As usual, I will make myself somewhat unpopular with this side of the House, because I fundamentally agree with the noble Lords, Lord Grocott and Lord Foulkes. I do so on a very good, historical basis. Our noble friends the hereditary Peers have said that this was part of the 1999 settlement, and it cannot be undone until there is a final settlement, but there will never be a final settlement. We had the Lloyd George/Asquith reforms, the Attlee reforms, the Macmillan reforms of hereditary peerages, and the Blair reform. Let us not kid ourselves: the 90 hereditary Peers—we can discount the extra two who are royal warrant holders—were part of a deal which, if I remember rightly, cost the then Leader of the Conservative group his job. He fell out with William Hague, who was then the leader of the Opposition, because the latter felt that the deal should not have been done in the way that it was, but it was done, and we have now moved on 20-odd years. To my mind, it is now time for some more reform.
In the run-up to the last election, after it had been called, I spoke to a very senior member of the Labour Party in the other House about the Grocott Bill. I asked, “Do you think you’ll support it?” This person said, “We don’t need to support it. They’ll be gone within three months. It’ll be a great idea because we could even up the numbers of the House by cutting down the number of Peers in the Conservative Party, and no one is going to get up to defend the Lords. We’ll be popular all round.”
We need to step back. We keep going on about being a self-regulating House, yet we cannot even manage to get Bruce’s Bill debated. That is how self-regulating we are, and we need to look at that. It would be easy to abolish the 90, and to reform the Lords. The one thing I can project and predict is that this side of the House would not like it. We would be the ones who would lose out, because if we do not get down to reforming the institution in such a way that broadly commands support, we will find it thrust upon us, and there will be no hereditary Peers. As my friend—I still have the odd friend in the Labour Party—said, “We’ll have them all out within three months”.
I hope that the Senior Deputy Speaker continues with his zeal for reform, and I would make a practical suggestion. The Grocott Bill has never really been tested. I suggest that the Senior Deputy Speaker put it to the committee that by-elections be suspended until the Grocott Bill has been disposed of. It is as simple as that, and it is a challenge to the Government Front Bench to make it possible. We all know that it could be made possible. What have we been doing this afternoon? We have been debating the Suella Braverman maternity Bill, which came out of nowhere, because it is needed. If the devil drives, you can find solutions. That solution could be found. If we look at the numbers, we see that for the first full-House selection of an hereditary Peer on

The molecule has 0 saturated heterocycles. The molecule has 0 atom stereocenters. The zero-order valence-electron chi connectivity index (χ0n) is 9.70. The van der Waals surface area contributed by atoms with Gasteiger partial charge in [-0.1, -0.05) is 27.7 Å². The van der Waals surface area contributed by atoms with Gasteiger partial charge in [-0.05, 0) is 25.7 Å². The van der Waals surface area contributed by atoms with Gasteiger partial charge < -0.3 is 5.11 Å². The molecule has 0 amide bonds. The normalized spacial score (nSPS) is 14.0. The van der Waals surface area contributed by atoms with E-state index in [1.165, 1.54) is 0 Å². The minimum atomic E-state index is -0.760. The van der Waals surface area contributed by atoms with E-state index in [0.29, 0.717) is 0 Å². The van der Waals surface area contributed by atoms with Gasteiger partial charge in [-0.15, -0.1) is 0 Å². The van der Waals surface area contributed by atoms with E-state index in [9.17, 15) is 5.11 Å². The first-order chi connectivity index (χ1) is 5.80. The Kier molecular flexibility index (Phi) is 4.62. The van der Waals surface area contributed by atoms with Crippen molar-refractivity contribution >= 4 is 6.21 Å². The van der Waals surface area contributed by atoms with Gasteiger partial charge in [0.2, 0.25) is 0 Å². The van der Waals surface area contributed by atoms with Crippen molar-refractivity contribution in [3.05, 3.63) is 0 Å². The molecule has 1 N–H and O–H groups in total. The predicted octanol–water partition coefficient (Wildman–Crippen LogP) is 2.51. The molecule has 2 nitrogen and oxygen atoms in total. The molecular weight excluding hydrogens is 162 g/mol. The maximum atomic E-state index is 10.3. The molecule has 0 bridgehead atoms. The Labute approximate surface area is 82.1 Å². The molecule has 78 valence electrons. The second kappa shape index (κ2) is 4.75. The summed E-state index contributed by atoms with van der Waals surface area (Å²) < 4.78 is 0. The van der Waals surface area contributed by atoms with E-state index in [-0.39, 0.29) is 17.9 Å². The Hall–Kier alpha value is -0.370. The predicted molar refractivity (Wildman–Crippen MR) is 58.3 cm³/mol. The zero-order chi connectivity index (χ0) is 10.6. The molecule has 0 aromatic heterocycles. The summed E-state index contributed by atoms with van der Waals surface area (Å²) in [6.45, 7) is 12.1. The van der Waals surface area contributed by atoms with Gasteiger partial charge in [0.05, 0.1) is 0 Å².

There has got to be reform, and it will have to go much further than hereditary Peers. We must find a way of reducing the size of the House without stopping new people coming in. I see my noble friend Lord Hannan sitting next to me, and he is going to play a valuable role in this House, and we have to have a series of reforms which enable retirements so that the Benches can be refreshed. It is no good pulling up the drawbridge and saying that no one else can come in.
If we are a self-regulating House, let us get down to doing it, and let the Senior Deputy Speaker and his committee look at some creative ways of doing it. I have already pointed out to him that I have been given some very good legal advice that we could ration the entry of Members into the House. The Queen creates Peers, on the recommendation of the Prime Minister, but it is the House that seats new Peers. Let us explore it. It was done in Victorian England, incidentally, which is where the legal precedent comes from. I ask for some creative thinking. I applaud the Senior Deputy Speaker and all his work, and I hope that before too long we can get around to doing what we should be doing. A self-regulating House should be a “self-sort it out a bit better” House.
I thank the Senior Deputy Speaker for introducing this debate. The hour is late. Fortunately, the arguments on all five issues in this report were properly discussed by the Procedure Committee, of which I am a member. Tonight, we have only discussed one issue, but I am not going to delay the House by raising the other four, which I agree with.